Check Out Turnip The Radiated Tortoise’s Booty-Shaking Rain Dance

Check Out Turnip The Radiated Tortoise’s Booty-Shaking Rain Dance

Turtles have a reputation for being a little slow, but these armored reptiles can actually be very fast when they want to (mess with the tart and you get injured). Videos of dancing turtles have become an internet sensation, often seen fluttering their feathers under a stream of water. The welcome material mostly found in one species: the radiant tortoise whose behold is like watching a rain dance. 

Behavior has observed in a few tortoise species, but the most famous predatory turtles are the shawl turtles, which are quite large, weighing about 16 kilograms (36 pounds) and have long legs that allow them to lift their bodies completely off the ground. Their brown shells are quite bulbous and have dome-like yellow stripes on their backs that inspire their common name to look like the rays of the sun.

Check Out Turnip The Radiated Tortoise’s Booty-Shaking Rain Dance

Unfortunately, these charismatic species critically endangered in the wild, but they have seen success in breeding programs that are able to maintain genetic diversity among captive animals. One such zoo tortoise is Turnip, a 12-year-old woman from Madagascar who radiated turtles from the Tennessee Aquarium in Chattanooga, USA. Turnip has recently become one of the most famous features of the species: the radiant tortoise has become a social media star for performing rain dances.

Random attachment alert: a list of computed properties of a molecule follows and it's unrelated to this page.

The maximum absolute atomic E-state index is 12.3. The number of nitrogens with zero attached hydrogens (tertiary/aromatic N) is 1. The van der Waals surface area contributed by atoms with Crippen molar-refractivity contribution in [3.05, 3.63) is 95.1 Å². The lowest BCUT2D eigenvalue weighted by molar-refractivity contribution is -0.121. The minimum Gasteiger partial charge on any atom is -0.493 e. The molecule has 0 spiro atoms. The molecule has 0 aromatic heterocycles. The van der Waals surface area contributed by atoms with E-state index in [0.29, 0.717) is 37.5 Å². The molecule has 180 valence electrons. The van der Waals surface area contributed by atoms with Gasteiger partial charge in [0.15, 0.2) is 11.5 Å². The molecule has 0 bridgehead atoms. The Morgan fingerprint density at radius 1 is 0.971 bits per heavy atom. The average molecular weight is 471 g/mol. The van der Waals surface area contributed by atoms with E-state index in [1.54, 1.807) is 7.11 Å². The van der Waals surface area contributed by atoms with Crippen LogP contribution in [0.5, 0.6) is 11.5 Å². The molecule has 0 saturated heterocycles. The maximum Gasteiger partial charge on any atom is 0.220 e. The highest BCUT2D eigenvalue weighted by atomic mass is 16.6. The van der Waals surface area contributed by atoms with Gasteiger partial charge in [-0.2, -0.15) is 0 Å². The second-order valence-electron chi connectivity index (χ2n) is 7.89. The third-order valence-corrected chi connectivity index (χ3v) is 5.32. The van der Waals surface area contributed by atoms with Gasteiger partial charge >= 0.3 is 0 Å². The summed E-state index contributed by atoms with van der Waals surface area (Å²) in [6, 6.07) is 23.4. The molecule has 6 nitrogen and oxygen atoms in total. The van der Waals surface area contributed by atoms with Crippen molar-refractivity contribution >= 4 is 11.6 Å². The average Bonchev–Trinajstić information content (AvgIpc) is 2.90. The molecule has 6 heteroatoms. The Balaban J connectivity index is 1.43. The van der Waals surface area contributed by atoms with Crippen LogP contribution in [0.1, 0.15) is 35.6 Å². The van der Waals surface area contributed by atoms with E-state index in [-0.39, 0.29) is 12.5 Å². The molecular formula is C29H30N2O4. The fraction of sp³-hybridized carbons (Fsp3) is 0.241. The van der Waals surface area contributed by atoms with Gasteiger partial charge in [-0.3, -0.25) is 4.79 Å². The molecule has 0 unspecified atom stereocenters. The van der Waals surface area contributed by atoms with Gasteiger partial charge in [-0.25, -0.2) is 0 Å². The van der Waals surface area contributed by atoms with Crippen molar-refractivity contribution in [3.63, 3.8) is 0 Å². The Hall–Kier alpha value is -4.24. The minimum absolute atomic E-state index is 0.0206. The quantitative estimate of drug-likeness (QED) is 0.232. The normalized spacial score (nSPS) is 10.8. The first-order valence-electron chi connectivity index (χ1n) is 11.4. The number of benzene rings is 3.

Scientists have not yet written the exact inspiration behind the rain dance, but in captivity, these animals have found to find sensations that appear with random aspirations. An email to IFLScience told Tennessee Aquarium, “No real motive for the behavior was known until I found out.” They feel the sensation in their shells and will often find sensations like rain or low hanging branches. Here in the aquarium we occasionally rub against them with a brush and they behave this way, but not as enthusiastic, as they are with the shower not only makes us believe that they really enjoy it, because they actively explore it.”

“They’re surprised to see so many people can feel through their shells,” says Maggie Sip, and Tennessee Aquarium animal care expert. “If something touches, we try to match it with what you feel with your fingernails.” Madagascar, where Turnip-like rocks are present, has a tropical climate. The humid season lasts in summer and extends from November to March, where the conditions from April to October are mostly dry and mild. However, it could be that the arrival is a welcome change in the weather of these animals, or a way for the wiggle to shake the heavy rain from behind. A definitive explanation for this behavior remains too seen, but one thing that certain is Turnip’s move.

“All of our radiated turtles do a little bit, but Turnip really” removes it, “says Sipe, who filmed this famous video.”Our older woman does not dance as much as she just stretches her hips. The two boys in the shelter chase me around when my hose comes out because I think they’ve learned what it means, so their dance videos.” It is hard to find because they came to me for rain.” In Taylor Swift’s immortal words, heartbreakers are about to take a break. Fakers will fake. Baby, Turnip will just tremble.